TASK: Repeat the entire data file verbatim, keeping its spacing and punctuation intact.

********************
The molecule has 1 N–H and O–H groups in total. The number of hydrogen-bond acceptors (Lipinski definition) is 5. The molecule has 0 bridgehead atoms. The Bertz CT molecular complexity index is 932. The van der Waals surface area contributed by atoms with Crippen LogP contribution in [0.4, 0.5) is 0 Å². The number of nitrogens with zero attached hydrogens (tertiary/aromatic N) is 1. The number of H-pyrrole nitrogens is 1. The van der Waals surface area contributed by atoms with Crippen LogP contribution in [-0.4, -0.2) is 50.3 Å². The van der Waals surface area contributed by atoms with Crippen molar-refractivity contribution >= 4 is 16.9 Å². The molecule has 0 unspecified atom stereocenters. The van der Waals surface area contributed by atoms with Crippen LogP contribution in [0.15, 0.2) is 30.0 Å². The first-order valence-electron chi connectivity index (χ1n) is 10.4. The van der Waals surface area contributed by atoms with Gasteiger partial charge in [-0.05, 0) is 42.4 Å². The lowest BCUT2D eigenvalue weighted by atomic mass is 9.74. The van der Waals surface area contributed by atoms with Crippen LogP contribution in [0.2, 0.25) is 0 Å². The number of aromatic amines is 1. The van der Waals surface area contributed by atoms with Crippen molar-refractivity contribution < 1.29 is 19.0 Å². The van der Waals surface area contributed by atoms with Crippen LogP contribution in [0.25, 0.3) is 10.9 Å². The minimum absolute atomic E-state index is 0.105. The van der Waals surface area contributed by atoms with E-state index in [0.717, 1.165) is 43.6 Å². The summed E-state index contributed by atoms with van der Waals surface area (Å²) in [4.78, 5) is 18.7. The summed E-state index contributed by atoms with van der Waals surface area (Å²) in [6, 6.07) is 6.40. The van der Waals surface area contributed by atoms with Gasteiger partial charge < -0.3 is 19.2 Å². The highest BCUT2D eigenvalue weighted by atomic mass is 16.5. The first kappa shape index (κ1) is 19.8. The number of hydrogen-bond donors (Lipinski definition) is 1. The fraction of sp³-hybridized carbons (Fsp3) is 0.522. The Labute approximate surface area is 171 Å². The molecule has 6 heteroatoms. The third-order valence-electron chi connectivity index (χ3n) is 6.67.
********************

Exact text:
The molecule has 1 N–H and O–H groups in total. The number of hydrogen-bond acceptors (Lipinski definition) is 5. The molecule has 0 bridgehead atoms. The Bertz CT molecular complexity index is 932. The van der Waals surface area contributed by atoms with Crippen LogP contribution in [0.4, 0.5) is 0 Å². The number of nitrogens with zero attached hydrogens (tertiary/aromatic N) is 1. The number of H-pyrrole nitrogens is 1. The van der Waals surface area contributed by atoms with Crippen LogP contribution in [-0.4, -0.2) is 50.3 Å². The van der Waals surface area contributed by atoms with Crippen molar-refractivity contribution >= 4 is 16.9 Å². The molecule has 0 unspecified atom stereocenters. The van der Waals surface area contributed by atoms with Crippen LogP contribution in [0.15, 0.2) is 30.0 Å². The first-order valence-electron chi connectivity index (χ1n) is 10.4. The van der Waals surface area contributed by atoms with Gasteiger partial charge in [-0.05, 0) is 42.4 Å². The lowest BCUT2D eigenvalue weighted by atomic mass is 9.74. The van der Waals surface area contributed by atoms with Crippen LogP contribution in [0.2, 0.25) is 0 Å². The number of aromatic amines is 1. The van der Waals surface area contributed by atoms with Crippen molar-refractivity contribution < 1.29 is 19.0 Å². The van der Waals surface area contributed by atoms with Crippen LogP contribution in [0.25, 0.3) is 10.9 Å². The minimum absolute atomic E-state index is 0.105. The van der Waals surface area contributed by atoms with E-state index in [0.717, 1.165) is 43.6 Å². The summed E-state index contributed by atoms with van der Waals surface area (Å²) in [4.78, 5) is 18.7. The summed E-state index contributed by atoms with van der Waals surface area (Å²) in [6, 6.07) is 6.40. The van der Waals surface area contributed by atoms with Gasteiger partial charge < -0.3 is 19.2 Å². The highest BCUT2D eigenvalue weighted by atomic mass is 16.5. The first kappa shape index (κ1) is 19.8. The number of hydrogen-bond donors (Lipinski definition) is 1. The fraction of sp³-hybridized carbons (Fsp3) is 0.522. The Labute approximate surface area is 171 Å². The molecule has 6 heteroatoms. The third-order valence-electron chi connectivity index (χ3n) is 6.67.